• Seite 211-218 und 254-266


  • Alarming Acts: Actions in order to maximize happiness that just seem wrong
  • Accomodation: Alarming acts aren’t alarming, since they don’t have the absurd implications
  • Reform: Alarming acts are alarming, but they are still the right decision. The Intuition is wrong and should be reformed, Intuition differs for each culture.
  • Debunking: Proving that an argument is wrong
  • Oversensitive: Moral Intuition responds to things, that aren’t relevant
  • Undersensitive: Moral Intuition doesn’t respond to things, that are relevant


  • Why do most people not push?
    • Emotional response (intuition) of S1 outweights the cost benefit thinking of S2
    • (Im)Personal (Force)?
      • Distance: nope (remote vs normal)
      • Touching: nope (pole vs normal)
      • Force:
    • Means vs Side-effect?
      • “Doctrine of Double Effect” p. 218
      • Kant: “Treat people always as an end and never as a means only”
      • Strategic vs. Terror Bombing
      • Painkillers to kill Vs. Painkillers to lessen pain with the risk of killing
      • -> Obstacle collide case


  • Normal footbridge:
    • Push: 31%
    • Switch:
  • Remote footbridge with trap door:
    • Switch trap door far: 63%
    • Switch trap door close: 59%
  • Pole footbridge:
    • Push: 33%
  • Obstacle collide case:

How to live like a Utilitarist (254-266)?

  • You don’t have to be a happyness pump
  • Trying to maximize the happyness in the world at all cost is not utitlitaristic
    • More negative comes out of it if you force it to an extreme (diet example)
      • Limitations: Psychological, social, time, money
      • You become unhappy and are a bad role model

How much Utilitarianism?

  • Depends on the person
    • Social dimension:
      • Being a role model will do more good than being an unappealing hero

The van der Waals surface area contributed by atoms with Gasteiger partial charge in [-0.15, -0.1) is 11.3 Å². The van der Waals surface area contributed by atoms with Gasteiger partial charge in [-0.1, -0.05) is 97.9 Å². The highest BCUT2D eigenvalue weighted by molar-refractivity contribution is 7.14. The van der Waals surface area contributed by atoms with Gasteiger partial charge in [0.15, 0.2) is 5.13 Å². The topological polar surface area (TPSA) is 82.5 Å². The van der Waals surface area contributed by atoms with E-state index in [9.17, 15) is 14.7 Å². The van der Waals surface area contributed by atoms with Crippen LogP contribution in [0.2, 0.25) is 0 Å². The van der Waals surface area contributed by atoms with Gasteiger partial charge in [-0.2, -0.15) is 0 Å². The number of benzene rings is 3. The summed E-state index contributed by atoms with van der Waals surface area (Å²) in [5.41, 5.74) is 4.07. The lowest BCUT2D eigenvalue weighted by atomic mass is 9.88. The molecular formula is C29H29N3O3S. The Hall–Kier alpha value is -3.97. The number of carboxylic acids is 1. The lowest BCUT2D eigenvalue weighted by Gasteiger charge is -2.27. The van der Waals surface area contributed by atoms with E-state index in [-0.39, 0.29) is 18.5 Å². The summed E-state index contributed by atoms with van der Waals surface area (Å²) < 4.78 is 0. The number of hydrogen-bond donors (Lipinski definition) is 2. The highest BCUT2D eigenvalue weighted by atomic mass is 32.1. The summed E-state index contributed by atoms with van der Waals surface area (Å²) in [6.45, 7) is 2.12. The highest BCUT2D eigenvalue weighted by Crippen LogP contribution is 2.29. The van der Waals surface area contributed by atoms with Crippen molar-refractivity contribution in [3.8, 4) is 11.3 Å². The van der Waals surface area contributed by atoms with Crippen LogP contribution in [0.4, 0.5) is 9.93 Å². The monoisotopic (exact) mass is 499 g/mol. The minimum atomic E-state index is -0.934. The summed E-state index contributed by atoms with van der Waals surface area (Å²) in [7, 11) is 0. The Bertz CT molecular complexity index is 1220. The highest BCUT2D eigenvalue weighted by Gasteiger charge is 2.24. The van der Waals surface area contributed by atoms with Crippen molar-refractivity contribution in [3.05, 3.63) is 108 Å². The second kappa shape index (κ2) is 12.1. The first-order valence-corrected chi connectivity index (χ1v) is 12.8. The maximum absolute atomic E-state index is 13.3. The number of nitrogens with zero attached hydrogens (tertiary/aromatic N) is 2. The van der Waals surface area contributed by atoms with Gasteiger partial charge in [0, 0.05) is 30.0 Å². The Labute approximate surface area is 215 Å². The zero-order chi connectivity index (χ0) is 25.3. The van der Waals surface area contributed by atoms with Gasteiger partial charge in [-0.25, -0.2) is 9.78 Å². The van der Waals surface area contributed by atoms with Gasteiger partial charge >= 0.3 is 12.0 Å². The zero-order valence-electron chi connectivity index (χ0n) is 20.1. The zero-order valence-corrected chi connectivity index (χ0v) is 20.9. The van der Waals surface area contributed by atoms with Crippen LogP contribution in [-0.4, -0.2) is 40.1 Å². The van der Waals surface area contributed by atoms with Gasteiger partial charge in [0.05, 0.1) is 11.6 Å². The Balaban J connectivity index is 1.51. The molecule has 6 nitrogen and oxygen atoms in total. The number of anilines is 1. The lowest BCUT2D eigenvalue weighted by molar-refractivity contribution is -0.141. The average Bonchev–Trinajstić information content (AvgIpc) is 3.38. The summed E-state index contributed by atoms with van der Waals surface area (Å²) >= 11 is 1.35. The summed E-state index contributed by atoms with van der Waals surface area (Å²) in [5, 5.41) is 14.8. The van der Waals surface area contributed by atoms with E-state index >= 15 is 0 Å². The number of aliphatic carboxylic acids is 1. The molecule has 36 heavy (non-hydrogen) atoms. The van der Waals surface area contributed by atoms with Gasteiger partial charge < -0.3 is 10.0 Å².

• “If what utilitarianism asks of you seems absurd, then it’s not what utilitarianism actually asks from you” p. 258
  • Singers Problem

Singers Problem (p. 258)

  • Rescuing a drowning child will ruin your $500 suit -> not rescuing is morally wrong
  • Rescuing a child for 500$ -> not rescuing doesn’t seem morally wrong
    • Biggest Factor: Distance
      • Near: 68% help
      • Far: 34% help
      • Reasons:
        • Reciprocity (262)
        • Identifyable victim effect


  • Part 1:
    • If emotions are a psychological adaptation in order to maximize survivability, they are felt for a reason. Why exactly are negative emotions then felt in the trolley example? Are there factors one considers that are not part of the given problem (example revenge of family)?
    • What if the utilitaristic decision is only right in the trolley dilemma simulation but not in the real world?
    • What if our emotions are only oversensitive in the trolley dilemma simulation without us even knowing it since they subconsiously consider more implications?
  • Part 2:
    • Is being an unappealing hero really worse than a moderate role model? (257-258)
    • Isn’t helping a nearby person (who suffers the same as a distanc one) the more utilitaristic decision since it provides the helping person with more happiness?


  • p. 217: “pyhsical mechanism seems to be psychologically relevant”
  • p. 217: “automatic settings are…leading us astray” maybe just wrong in the simulation because they are oversensitive, but for the real world they are right
  • p. 257: “If you were to try (being a happyness pump), you would be miserable”
    • Why not “Reform”?
  • p. 257 “Brains were not designed to care deeply about the happiness of strangers” -> “Cut yourself a lot of slack”
    • Why not “Reform”?